Structures involved in communication among pathogenic fungi could be targets for novel treatments
A group of scientists in Brazil and the United States has revealed the role played by certain structures in intermediating communication among individual fungi of the same species. The discovery, detailed in an article published in the journal mBio, could serve as the basis for development of more effective therapies to combat fungal infections.
"There was a hypothesis that cells in the same species could communicate via these structures, called extracellular vesicles. We showed, using different methodologies, that this occurs in three species," said Fausto Almeida, last author of the article. Almeida is a professor at the University of São Paulo's Ribeirão Preto Medical School (FMRP-USP) in Brazil.
The investigation was supported by FAPESP. Researchers at Carlos Chagas Institute in Curitiba (Brazil) and Johns Hopkins Bloomberg School of Public Health in Baltimore (USA) collaborated.
Extracellular vesicles are nanostructures produced by all living cells to transport proteins, genetic material and metabolites, among other molecules, to the extracellular space. They are involved in both pathological and normal phenomena, such as regulation of physiological processes and responses to specific environmental conditions.
"In performing this communication and modulating certain phenomena, extracellular vesicles become potential targets for therapies. If we can alter or even interrupt this communication channel, we'll be able to achieve interesting results in future," Almeida said.
In a previous article, published in Nature Communications, the group had analyzed the role of extracellular vesicles in infection by the fungus Cryptococcus neoformans.
Their most recent study shows how extracellular vesicles are used by the pathogenic fungi Candida albicans, Aspergillus fumigatus and Paracoccidioides brasiliensis. These species are responsible for a large proportion of the fungal infections that occur worldwide. The third is particularly relevant in Brazil. All three are notorious for the severity of the infections they can cause.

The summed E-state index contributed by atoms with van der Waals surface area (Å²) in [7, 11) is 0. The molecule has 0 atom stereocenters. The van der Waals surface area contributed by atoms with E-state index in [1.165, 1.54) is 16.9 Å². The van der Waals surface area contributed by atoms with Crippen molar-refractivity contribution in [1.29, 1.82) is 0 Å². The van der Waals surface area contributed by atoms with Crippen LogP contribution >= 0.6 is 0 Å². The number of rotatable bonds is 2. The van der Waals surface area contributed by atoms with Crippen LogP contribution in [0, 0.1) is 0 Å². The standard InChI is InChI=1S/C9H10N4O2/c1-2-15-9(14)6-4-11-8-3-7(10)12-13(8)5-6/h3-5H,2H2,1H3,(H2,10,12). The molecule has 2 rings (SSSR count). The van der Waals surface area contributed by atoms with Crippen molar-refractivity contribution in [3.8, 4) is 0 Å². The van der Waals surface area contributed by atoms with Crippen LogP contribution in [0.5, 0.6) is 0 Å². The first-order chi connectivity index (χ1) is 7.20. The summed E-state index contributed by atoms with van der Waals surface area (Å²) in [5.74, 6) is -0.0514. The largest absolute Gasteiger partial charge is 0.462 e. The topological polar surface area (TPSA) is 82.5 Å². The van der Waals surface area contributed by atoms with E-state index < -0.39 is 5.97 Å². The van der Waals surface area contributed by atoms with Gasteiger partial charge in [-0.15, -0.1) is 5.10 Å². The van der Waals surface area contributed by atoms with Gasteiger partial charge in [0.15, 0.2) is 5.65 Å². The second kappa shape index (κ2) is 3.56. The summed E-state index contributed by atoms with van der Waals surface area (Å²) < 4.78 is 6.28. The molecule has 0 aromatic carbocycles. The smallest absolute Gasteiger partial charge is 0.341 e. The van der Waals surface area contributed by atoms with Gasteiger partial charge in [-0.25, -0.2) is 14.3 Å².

This is one of the factors that lead to the 1.6 million deaths reported worldwide as being due to this type of infection. The number is probably an underestimate, according to a study by the group published in 2019.
Enigma of fungi
"Extracellular vesicles and their contents are able to regulate gene expression not only in individuals but also in neighboring cells [of the same species]. As a result, they prepare the entire colony to respond to and overcome the host's antagonism in trying to eliminate the infection," said Tamires Bitencourt, first author of the article. The study was conducted while she was on a postdoctoral internship at FMRP-USP.
The researchers demonstrated that the communication promoted by extracellular vesicles involves different cellular signaling pathways depending on the species, which is highly promising for the search for broad-spectrum treatments.
The experiments conducted with the three types of pathogenic fungus consisted of triggering a stimulus that would cause a response. The extracellular vesicles were then removed and transferred to a new culture of the same species that had not been subjected to intervention of any kind. These control colonies displayed the same responses as the ones that had received stimuli.
In the case of P. brasiliensis, the researchers used tunicamycin, a drug known to cause stress in the cell's endoplasmic reticulum, an organelle that processes proteins produced by the fungus, among other functions. They observed that when the extracellular vesicles treated with tunicamycin were transferred to untreated cells, a cellular signaling pathway called UPR was activated in these cells in an attempt to restore a balance in the fungal organism.
A. fumigatus, which causes invasive pulmonary aspergillosis, a severe disease, was exposed to ultraviolet light. The species is known to adapt to this type of stress, which damages DNA. When the extracellular vesicles were absorbed by the fungi not exposed to UV light, they made cells reduce colony growth. In addition, the gene akuA, which is involved in DNA repair, was expressed with significant intensity.
Interventions in C. albicans consisted of altering cell morphology by means of stimuli that converted them from yeast to filament, enabling the fungus to occupy different niches in the host and augment its virulence. In response, it developed hyphae, long filamentous branches that invade tissue and maintain virulence, showing that it responded to the stimuli.
The researchers now plan to cause alterations to proteins carried by extracellular vesicles in an attempt to kill the fungi or weaken their resistance to existing antifungals, among other possible interventions.
"It's as if we had discovered the secret code whereby fungi communicate. We'll now use it to attack the enemy," Almeida said.